> Nature v nurture was bunk because it held that nature was an absolute
> limitation, seen in the counter notion of Lamarkianism, which held that
> entities were almost infinitely flexible over time. Adopting these
> notions, Lysenko, backed by Stalin, nearly destroyed Soviet agriculture.
> Nature is much more flexible than the old timers recognized, so much so
> that modern techniques discover different genetic activity in identical
> twins. A more reasonable approach recognizes that one must deal with
> nature and nurture.
> Dave (ASA)
> On Mon, 7 Sep 2009 13:20:19 -0600 (MDT) Bill Powers <>
> writes:
>> I'm reading an interesting book on Racial Hygiene, which was all the
>> rage
>> in the West during the early part of the 20th century up till WWII.
>> The central issue for the racial hygienists was the issue of the
>> relative
>> importance of nature versus nurture. They argued, as so-called
>> Darwinists, that nature was of much greater importance than nurture.
>> Whereas, the Marxists and socialists (esp. the Russians) that
>> nurture was
>> of greater importance than nature, and therefore favored a form of
>> Lamarckianism.
>> What is interesting here is that this scientific issue boiled over
>> into
>> the political arena. The National Socialists (Nazis) claimed, and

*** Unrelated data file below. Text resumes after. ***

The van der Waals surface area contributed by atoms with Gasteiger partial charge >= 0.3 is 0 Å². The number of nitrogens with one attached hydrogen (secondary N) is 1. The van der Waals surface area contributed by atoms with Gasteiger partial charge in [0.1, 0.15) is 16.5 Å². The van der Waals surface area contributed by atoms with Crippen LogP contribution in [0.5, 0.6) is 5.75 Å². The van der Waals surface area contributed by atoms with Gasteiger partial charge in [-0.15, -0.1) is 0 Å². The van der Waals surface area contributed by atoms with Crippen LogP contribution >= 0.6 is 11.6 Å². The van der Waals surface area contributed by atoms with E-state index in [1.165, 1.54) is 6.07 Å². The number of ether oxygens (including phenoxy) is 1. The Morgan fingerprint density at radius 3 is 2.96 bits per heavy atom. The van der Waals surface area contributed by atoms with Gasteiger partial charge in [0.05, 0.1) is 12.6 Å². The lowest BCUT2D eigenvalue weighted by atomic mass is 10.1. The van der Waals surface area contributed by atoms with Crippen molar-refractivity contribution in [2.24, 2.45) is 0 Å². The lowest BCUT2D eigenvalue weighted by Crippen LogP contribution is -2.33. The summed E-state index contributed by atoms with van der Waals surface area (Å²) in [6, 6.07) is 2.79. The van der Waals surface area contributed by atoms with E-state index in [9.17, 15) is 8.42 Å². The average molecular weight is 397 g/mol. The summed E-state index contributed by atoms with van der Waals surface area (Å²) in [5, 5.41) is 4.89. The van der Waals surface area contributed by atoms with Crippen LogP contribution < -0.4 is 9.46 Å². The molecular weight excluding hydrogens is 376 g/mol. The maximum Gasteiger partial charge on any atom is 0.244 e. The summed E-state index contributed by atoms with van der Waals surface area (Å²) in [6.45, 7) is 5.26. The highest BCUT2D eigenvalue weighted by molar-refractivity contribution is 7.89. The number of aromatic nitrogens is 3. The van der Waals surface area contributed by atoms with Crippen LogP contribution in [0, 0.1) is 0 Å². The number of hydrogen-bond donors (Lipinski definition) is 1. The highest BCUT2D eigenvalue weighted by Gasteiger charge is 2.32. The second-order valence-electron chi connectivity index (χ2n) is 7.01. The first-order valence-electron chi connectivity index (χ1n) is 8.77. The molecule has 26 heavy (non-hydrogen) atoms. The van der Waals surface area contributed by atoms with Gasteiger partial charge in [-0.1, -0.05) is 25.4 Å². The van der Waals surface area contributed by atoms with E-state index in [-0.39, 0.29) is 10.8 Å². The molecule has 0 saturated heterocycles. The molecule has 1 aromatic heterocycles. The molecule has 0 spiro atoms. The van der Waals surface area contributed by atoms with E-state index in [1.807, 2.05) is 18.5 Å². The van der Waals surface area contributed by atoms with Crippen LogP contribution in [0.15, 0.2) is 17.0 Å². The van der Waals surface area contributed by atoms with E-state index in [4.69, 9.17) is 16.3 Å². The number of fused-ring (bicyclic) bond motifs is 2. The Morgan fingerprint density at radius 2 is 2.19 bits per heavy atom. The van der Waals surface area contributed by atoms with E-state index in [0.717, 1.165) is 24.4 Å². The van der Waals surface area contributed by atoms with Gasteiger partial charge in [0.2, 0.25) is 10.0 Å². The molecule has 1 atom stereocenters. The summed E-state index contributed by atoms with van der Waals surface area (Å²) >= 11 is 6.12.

>> was
>> embraced as, the one truly scientific political party.
>> The similarity to our own time could be drawn, but I would rather
>> direct
>> our attention to another question.
>> Today, we regard the science of racial hygiene as wrong. We
>> probably
>> believe today that nurture is certainly of equal importance to that
>> of
>> nature.
>> But suppose we agreed with science. Suppose that subsequent work,
>> and
>> there was serious work being done, was found to support the initial
>> claims. What would we recommend for social policy?
>> Viewed in this light, there may not be much difference between the
>> Nazi
>> regime and our own. Both, at least publicly, declare great respect
>> for
>> science and its accepted theories. The principal difference is a
>> disagreement over the "right" science.
>> Even should you think I go to far in my analogy. The issue raises
>> questions regarding present Western and American notions of
>> intrinsic
>> human value and by what means that value is assigned. Given the
>> materialistic bent of modern biology, what does the issue of nature
>> versus
>> nurture entail?
>> The history of racial hygiene has associated nature with a
>> Conservative
>> perspective regarding social policy, and a Liberal one with nurture.
>> What
>> bearing does that distinction have on our culture.
>> This history is but one instance of the intersection of culture and
>> science. At one time, before science rose to the status it presently
>> holds, science might have been somewhat immune to such pressures and
>> uses.
>> But we live in a scientific age, and everyone wants to be
>> "scientific."
>> bill
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Received on Tue Sep 8 09:58:49 2009